Over the days leading up to the 25th of December I’d like to give something to everyone who stops by my blog. These tips cover camera settings, flash, lighting, software and gear. I’ll be providing a pair of tips each day until 25th December.

#39 – Adding coloured gel to your flash

Coloured gel

Custom white balance with coloured lights on your subject

custom white balance with gelled flash

At one of my Speedlite flash workshops the topic of adding colour to the flash came up… I duly added a sheet of coloured filter gel to the flash. This gave a “challenging colour” on the subject.

Time for custom white balance – go check out this post too. I took a shot with the grey side of the Lastolite Xpobalance filling most of the frame. Then I used the in-camera custom white balance to read the image and determine a suitable colour adjustment. This was applied to neutralise the effect of the coloured gel. Since there were additional light sources in the frame, their colours were also shifted significantly as you can see below.

custom white balance with gelled flash

Not all coloured filters can be fully corrected. Many years ago I used a primary red filter on my flash, and even with  the custom white balance the camera was not able to add enough cyan to the image to overcome all the red coloured light.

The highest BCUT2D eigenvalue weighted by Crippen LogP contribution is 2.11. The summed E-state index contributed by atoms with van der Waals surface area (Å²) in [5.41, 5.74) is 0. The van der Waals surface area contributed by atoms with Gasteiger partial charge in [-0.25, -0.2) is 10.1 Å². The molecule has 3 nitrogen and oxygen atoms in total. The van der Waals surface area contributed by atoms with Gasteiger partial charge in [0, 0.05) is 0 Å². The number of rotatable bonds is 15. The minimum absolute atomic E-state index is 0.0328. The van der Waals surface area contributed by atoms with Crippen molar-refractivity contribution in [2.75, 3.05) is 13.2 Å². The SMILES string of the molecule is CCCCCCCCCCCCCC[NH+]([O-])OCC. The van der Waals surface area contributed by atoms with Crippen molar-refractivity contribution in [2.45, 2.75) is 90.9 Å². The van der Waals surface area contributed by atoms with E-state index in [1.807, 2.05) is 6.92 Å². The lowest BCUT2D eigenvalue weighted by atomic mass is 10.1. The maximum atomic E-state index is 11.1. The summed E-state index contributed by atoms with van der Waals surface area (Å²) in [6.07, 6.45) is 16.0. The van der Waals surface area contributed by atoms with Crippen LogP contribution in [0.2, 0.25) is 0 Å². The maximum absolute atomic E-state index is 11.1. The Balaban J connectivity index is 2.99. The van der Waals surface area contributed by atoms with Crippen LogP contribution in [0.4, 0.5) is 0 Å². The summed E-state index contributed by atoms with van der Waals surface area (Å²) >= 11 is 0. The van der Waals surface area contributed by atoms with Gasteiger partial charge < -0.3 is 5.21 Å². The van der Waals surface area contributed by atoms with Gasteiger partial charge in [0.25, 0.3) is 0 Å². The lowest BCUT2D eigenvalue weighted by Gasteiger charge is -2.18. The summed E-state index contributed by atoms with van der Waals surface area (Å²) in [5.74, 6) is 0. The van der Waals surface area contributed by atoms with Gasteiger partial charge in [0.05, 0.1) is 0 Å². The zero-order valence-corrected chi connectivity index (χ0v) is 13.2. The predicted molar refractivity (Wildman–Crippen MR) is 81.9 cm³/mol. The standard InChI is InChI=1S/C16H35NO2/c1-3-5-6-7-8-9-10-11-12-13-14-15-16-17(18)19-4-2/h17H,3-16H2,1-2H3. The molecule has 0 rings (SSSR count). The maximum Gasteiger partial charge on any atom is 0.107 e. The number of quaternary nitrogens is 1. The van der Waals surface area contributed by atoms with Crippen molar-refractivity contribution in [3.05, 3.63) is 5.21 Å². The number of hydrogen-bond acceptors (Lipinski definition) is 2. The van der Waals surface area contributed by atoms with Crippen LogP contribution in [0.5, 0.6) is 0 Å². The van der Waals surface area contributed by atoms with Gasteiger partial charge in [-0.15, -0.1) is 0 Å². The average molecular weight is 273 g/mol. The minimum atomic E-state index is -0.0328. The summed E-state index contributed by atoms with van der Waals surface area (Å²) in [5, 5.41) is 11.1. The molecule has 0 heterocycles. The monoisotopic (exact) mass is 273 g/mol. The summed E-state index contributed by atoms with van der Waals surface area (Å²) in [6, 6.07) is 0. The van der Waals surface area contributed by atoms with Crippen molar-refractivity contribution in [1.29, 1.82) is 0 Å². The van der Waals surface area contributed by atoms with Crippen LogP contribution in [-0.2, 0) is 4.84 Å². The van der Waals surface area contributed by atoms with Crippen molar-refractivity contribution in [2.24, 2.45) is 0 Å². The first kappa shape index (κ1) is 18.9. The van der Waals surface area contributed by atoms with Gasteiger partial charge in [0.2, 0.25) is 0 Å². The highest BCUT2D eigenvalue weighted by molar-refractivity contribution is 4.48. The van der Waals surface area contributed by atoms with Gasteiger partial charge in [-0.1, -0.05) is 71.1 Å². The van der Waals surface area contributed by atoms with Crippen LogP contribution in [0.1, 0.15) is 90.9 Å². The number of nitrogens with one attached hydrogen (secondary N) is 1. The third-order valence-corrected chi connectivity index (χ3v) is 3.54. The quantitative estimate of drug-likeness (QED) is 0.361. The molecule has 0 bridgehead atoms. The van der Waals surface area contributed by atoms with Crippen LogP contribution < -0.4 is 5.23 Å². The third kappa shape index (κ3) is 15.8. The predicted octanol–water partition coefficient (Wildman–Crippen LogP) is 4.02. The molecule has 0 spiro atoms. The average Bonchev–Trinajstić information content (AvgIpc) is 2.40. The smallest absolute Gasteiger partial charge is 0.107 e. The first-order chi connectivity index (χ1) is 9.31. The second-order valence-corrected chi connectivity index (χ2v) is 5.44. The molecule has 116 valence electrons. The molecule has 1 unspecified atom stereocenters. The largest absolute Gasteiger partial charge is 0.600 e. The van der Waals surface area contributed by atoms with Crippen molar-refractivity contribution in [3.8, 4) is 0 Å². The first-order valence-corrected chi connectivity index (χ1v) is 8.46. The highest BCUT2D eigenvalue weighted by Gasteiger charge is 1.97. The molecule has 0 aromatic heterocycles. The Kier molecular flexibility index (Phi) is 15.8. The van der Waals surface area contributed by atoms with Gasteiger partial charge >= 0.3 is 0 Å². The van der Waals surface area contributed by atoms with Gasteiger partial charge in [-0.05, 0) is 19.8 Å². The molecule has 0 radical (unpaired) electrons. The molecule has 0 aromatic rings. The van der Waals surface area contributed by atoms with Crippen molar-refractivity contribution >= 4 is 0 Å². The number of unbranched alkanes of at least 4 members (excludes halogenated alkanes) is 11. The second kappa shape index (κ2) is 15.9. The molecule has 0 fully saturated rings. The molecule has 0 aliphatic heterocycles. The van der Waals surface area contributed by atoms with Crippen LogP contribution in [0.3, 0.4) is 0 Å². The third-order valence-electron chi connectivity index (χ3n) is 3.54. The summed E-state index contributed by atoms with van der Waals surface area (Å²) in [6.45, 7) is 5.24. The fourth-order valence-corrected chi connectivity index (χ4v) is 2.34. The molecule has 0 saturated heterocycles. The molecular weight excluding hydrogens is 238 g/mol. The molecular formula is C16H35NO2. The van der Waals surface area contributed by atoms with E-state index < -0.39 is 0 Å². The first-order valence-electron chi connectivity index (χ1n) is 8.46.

#40 – Exposure simulation with Live View

live view exposure simulation

Entry-level EOS cameras ensure that when Live View is used, the display is easy to see, regardless of the exposure settings at the time. However when you half-press the shutter the brightness of the LCD may change, as the camera switches to show a preview of the image with the current exposure settings. This is easily seen in manual mode, if the chosen exposure settings are very different to the ambient light.

Moving up the range of cameras, you’ll be able to choose whether the LCD shows the simulated exposure all the time, not at all, or only when the depth of field preview button is pressed. So which is the best option?

If you tend to shoot mainly in available light and use manual exposure, it does help to enable exposure simulation.

If you shoot in the studio, where the light is only briefly illuminating the subject, disabling exposure simulation is a good idea or you’ll mostly see a dark LCD screen. This is particularly important for mirrorless cameras.

The option that I choose for my DSLRs, is to simulate exposure when the depth of field preview button is pressed. This ensures it’s always easy to see the subject for framing, but I can easily see the expected exposure by pressing the depth of field button. The EOS 80D and more advanced models have the choice of settings.

 


Here’s a few more festive fifty tips